Idiomatic way to expose a property using a more narrow type


#1

I know, the title sound complicated let me try to give an example,

In java I could have the following class:


class InJava {
  private HashSet<String> flags = new HashSet<String>();
  public Set<String> getFlags() { return flags; }
  private void useFlags(){
    flags.add("some-flag");
  }
}

In the above class I have a single field of type HashSet that exposed as a Set
In kotlin, I will have to do something like:

class InKotlin {
  private val _flags = HashSet<String>()
  val flags: Set<String> get() = _flags

  private fun useFlags() {
    _flags += "some-flag"
  }
}

Whats bothers me is the _flags property - is there a better idiomatic pattern for such cases?

To clarify:
The idea is that I do not want to reveal unnecessary implementation details to my library users - for he/she it should not be visible that I chose to use HashSet internally - but only Set - this is the pattern that I am trying to find an idiomatic way to do…

In the case of the above example, I also do not want the library user to depend on the fact that currently the set is mutable as this can change in later versions of the library. Therefore, I would like to have a field that is of type HashSet but from outside of the class it is seen as if it is just a Set


#2

In Java the example actually only works, because a Java Set is mutable and thus has an add method. If you change Set in Kotlin to a MutableSet you can use a simple val similar to Java.

class InKotlin {
    val flags: MutableSet<String> = HashSet<String>()

    private fun useFlags() {
        flags += "some-flag"
    }
}

If you want to expose an immutable set, I think your solution with a backing property is idiomatic, but I’m new to the language.


#3

@cmayrh,
Thanks but I think you missed my point, even if java had a class: ImmutableSet that HashSet implements the following example will still work because I am directly accessing the field of the class, which I could not do in kotlin.

class InJava {
  private HashSet<String> flags = new HashSet<String>();
  public ImmutableSet<String> getFlags() { return flags; } //assume that HashSet implements ImmutableSet
  private void useFlags(){
    flags.add("some-flag");
  }
}

The idea is that I do not want to reveal unnecessary implementation details to my library users - for he/she it should not be visible that I am chose to use HashSet internally but only Set - this is the pattern that I am trying to find an idiomatic way to do…

In the case of the above example, I also do not want the library user to depend on the fact that currently the set is mutable as this can change in later versions of the library. Therefore, I would like to have a field that is of type HashSet but from outside of the class it is seen as if it is just a Set


#4

I think you can do that like this:

class InKotlin {
	private val _flags = HashSet<String>()
	
	val flags: Set<String> get() = _flags // projection to read-only set
	// or:
	val flags2: Set<String> get() = _flags.toSet() // make a copy of internal set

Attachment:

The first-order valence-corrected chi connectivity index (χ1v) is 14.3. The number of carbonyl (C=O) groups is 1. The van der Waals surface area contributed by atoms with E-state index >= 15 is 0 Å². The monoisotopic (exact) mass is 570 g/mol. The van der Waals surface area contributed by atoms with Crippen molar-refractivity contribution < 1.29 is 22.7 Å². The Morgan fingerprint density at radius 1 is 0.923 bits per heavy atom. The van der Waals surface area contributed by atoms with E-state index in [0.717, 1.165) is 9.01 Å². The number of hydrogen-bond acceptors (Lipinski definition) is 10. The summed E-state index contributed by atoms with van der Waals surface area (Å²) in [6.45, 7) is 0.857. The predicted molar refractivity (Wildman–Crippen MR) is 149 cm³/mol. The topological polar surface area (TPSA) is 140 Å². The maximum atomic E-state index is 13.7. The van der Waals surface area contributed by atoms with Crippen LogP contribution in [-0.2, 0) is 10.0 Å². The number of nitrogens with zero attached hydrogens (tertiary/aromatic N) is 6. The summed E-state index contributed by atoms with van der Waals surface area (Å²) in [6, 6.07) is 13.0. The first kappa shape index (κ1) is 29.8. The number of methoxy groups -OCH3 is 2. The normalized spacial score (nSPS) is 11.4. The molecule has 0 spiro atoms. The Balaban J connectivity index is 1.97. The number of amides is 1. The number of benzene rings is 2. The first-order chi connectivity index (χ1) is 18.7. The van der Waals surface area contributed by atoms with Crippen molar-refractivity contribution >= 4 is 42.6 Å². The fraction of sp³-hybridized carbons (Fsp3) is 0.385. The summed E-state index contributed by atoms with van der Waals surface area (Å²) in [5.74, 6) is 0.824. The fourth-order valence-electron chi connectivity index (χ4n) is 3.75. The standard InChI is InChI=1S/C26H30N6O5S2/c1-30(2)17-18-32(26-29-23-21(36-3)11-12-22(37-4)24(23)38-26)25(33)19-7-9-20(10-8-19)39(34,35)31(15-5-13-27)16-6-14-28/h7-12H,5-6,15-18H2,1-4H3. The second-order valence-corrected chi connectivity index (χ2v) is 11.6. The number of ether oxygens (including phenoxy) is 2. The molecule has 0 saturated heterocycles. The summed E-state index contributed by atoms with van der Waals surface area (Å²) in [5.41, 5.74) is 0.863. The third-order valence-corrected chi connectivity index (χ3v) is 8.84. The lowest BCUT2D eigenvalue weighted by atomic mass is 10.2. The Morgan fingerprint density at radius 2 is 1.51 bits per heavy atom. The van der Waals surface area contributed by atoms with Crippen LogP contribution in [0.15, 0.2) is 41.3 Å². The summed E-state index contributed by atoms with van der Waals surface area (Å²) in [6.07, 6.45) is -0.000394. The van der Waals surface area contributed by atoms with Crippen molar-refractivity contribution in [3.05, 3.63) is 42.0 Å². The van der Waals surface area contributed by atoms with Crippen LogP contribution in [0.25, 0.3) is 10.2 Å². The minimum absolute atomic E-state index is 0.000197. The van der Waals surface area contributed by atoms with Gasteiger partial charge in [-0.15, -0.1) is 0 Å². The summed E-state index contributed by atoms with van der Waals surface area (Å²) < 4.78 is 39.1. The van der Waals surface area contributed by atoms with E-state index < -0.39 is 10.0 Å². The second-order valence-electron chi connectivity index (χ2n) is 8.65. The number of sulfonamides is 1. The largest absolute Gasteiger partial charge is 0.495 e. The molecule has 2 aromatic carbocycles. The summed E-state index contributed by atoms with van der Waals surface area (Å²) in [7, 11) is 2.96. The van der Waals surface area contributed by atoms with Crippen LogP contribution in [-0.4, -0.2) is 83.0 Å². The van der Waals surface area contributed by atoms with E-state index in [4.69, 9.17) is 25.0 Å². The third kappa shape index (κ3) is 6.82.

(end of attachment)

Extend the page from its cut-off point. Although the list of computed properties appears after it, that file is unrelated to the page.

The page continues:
fun useFlags() {
		_flags += "some-flag"
	}
}

#5

@madmax1028,
Thanks, But as you can see in my question I am trying to avoid the intermediate _flags variable as it just adds clutter to the program that would not exists in the java equivalent


#6

I think it is idiomatic. Similar example here.


#7

You might also do something like this:

interface ReadOnlyView {
    val flags: Set<String>
}

class MutableImpl : ReadOnlyView {
    override val flags = HashSet<String>()

    fun useFlags() {
        flags += "some-flag"
    }
}

Then expose the object as one or the other, as fits each use case…


#8

@vbezhenar, yes It seems so - too bad, it really seems (to me) like a design flow
I expected something like:

val flags: HashSet<String>  public get: Set<String>

which of course does not work…

@mslenc, Thanks, I actually think that this is a valid option for some cases but for others it just replaces one ceremony with another…


#9

Another alternative. Not much different than yours, but only one variable. flags has to be var so the += will work, which then means one must ‘protect’ the set method.

Not as clean as what you’re looking for, but I suspect this won’t change in Kotlin.

You have a mutable object internally, so somewhere, you have to explicitly protect it from modification.

    class InKotlin {
       var flags: Set<String> = HashSet()
       private set(value) = {}
       private fun useFlags() {
           flags += "some-flag"
       }
   }

The bytecode produced is very interesting. Using Intellij decompiler, yours results in the following. Note the useFlags method that constructs a new HashSet everytime.

public final class InKotlin {
  @NotNull
  private Set flags = (Set)(new HashSet());
  @NotNull
  public final Set getFlags() {
     return this.flags;
  }
  private final void setFlags(Set value) {
     flags = value;
  }
  private final void useFlags() {
     this.setFlags(SetsKt.plus(this.flags, "some-flag"));
  }
}

wherease mine produces this. It adds the item, BUT it assigns the string to a variable first. Take your pick.

public final class InKotlin2 {
   private final HashSet _flags = new HashSet();
  @NotNull
  public final Set getFlags() {
     return (Set)this._flags;
  }
  private final void useFlags() {
     Collection var1 = (Collection)this._flags;
     String var2 = "some-flag";
     var1.add(var2);
  }
}

#10

This should also work, though I don’t think its idiomatic:

class InKotlin {
    val flags: Set<String> = HashSet()
    private fun useFlags() {
        (flags as MutableSet) += "some-flag"
    }
}

That said, I always go with the private backing field named with an underscore, because that matches what I’ve seen in the Kotlin documentation, so it should surprise other people who read my code the least.

It would be nice to have concise idioms for “publicly readable, privately writable” and “publicly immutable, privately mutable”, preferably idioms that can be combined easily. It seems like they are fairly common use-cases.